Officials urge public to avoid contact with Boston Harbor water following sewage discharge

The overflow came amid a strong storm Wednesday night.

Boston public health officials on Thursday issued a public health warning advising residents to avoid contact with water in Boston Harbor after a sewage discharge was detected amid a fierce storm Wednesday night.

According to the Boston Public Health Commission, a Massachusetts Water Resources Authority outflow pipe located in the Upper Inner Harbor, upstream of the North Washington Street Bridge, released a treated sewage discharge or overflow around 8:20 p.m. Wednesday night.

The overflow, which may pose a public health risk and could “potentially affect waters in Boston Inner Harbor,” ended at 10:30 p.m., officials said.

“The public is advised to avoid contact with affected water bodies for at least 48 hours after a sewage discharge or overflow, during rainstorms, and for 48 hours after rainstorms end, due to increased health risks from bacteria or other pollutants associated with urban stormwater runoff and discharges of untreated or partially treated wastewater,” a statement from the BPHC reads.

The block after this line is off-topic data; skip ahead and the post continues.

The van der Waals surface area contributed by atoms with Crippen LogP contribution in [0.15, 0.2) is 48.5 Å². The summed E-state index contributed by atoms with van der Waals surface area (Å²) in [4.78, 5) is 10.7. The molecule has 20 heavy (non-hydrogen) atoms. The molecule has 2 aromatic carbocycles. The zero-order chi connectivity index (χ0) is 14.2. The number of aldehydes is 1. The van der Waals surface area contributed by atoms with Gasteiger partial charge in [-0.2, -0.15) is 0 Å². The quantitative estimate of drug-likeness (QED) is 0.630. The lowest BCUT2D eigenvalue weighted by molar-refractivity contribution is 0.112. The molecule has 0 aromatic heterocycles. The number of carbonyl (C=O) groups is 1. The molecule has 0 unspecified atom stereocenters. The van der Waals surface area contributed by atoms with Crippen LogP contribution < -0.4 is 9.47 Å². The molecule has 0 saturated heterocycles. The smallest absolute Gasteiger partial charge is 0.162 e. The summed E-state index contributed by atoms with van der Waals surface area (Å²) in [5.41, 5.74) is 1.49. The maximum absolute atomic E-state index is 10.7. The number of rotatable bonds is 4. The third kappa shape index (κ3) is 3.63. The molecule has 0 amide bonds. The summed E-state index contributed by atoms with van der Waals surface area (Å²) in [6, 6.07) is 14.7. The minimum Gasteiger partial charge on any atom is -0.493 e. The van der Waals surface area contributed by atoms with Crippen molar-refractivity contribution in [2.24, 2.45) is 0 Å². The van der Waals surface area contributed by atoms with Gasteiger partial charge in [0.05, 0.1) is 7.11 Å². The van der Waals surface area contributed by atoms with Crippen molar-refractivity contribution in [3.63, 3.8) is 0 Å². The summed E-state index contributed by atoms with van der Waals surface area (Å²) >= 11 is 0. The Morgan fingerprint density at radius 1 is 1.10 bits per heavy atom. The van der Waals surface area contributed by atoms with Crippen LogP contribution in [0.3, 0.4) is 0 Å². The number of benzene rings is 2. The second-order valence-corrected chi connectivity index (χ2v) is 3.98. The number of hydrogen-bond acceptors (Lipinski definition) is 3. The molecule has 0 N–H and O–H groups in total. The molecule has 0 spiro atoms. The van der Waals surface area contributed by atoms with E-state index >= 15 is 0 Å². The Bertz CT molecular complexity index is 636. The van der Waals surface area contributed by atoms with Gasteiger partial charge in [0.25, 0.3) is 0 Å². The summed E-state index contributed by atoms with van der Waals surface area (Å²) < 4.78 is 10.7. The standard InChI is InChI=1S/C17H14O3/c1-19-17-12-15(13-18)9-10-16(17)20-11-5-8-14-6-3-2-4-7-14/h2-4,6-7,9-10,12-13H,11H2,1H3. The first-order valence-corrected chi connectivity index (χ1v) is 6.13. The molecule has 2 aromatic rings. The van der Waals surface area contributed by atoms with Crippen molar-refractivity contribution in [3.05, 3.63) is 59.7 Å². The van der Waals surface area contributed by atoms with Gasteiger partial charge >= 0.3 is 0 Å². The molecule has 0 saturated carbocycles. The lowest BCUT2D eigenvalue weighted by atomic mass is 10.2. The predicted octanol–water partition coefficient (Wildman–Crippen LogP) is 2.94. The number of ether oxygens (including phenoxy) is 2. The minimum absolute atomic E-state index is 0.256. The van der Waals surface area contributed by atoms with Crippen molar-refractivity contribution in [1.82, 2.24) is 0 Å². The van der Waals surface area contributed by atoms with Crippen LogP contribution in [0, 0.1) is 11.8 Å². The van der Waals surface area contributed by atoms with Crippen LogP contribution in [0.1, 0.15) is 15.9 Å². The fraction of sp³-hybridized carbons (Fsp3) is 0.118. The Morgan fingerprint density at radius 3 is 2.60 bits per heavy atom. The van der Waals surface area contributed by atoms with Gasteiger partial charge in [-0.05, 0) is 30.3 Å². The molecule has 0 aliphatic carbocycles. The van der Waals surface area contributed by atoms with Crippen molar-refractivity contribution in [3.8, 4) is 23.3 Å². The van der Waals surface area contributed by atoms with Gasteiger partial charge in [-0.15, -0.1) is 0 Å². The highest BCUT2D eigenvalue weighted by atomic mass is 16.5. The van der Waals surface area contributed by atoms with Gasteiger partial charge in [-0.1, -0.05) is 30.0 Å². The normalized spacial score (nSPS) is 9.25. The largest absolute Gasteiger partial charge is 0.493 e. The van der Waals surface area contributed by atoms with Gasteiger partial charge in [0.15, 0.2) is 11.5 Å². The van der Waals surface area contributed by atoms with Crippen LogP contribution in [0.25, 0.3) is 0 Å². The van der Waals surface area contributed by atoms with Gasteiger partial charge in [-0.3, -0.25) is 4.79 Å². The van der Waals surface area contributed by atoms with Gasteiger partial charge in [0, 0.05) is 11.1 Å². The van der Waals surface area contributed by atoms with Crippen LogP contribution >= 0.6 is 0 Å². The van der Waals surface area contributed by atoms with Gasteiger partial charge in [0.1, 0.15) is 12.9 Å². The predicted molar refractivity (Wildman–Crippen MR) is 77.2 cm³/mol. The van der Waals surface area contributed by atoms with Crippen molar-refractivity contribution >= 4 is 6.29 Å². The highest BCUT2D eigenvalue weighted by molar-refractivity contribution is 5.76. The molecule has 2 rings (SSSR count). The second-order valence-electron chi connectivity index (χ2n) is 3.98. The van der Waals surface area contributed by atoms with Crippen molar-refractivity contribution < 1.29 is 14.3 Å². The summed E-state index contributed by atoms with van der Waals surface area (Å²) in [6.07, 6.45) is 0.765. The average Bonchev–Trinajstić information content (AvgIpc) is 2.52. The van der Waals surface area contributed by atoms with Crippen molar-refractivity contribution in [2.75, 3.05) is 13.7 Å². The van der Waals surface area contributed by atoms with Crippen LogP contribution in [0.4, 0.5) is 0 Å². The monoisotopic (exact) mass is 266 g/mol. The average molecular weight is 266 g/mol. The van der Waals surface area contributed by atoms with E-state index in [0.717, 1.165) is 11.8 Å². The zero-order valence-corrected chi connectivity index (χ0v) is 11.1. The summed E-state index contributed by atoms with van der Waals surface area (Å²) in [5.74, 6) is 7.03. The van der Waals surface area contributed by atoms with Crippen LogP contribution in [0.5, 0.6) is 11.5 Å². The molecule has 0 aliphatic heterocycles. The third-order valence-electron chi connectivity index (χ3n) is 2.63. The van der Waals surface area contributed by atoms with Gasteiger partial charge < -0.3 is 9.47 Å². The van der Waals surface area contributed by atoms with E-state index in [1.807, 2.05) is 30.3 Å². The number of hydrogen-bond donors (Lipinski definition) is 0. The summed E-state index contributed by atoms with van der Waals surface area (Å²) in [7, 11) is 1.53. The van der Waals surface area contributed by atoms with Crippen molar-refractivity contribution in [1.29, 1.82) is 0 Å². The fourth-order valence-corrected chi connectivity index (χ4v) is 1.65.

Sewer overflows happen “when a large storm overwhelms the combined sewerage system causing rainwater to mix with wastewater and discharge to a nearby water body,” officials said.

“This prevents sewage backups into homes and businesses,” the BPHC said.

Strong winds and heavy downpours overtook Boston skies Wednesday night.

According to the BPHC, updates on the public health warning will be posted on the Massachusetts Water Resources Authority’s website.

Sewage warning poster
– Boston Public Health Commission


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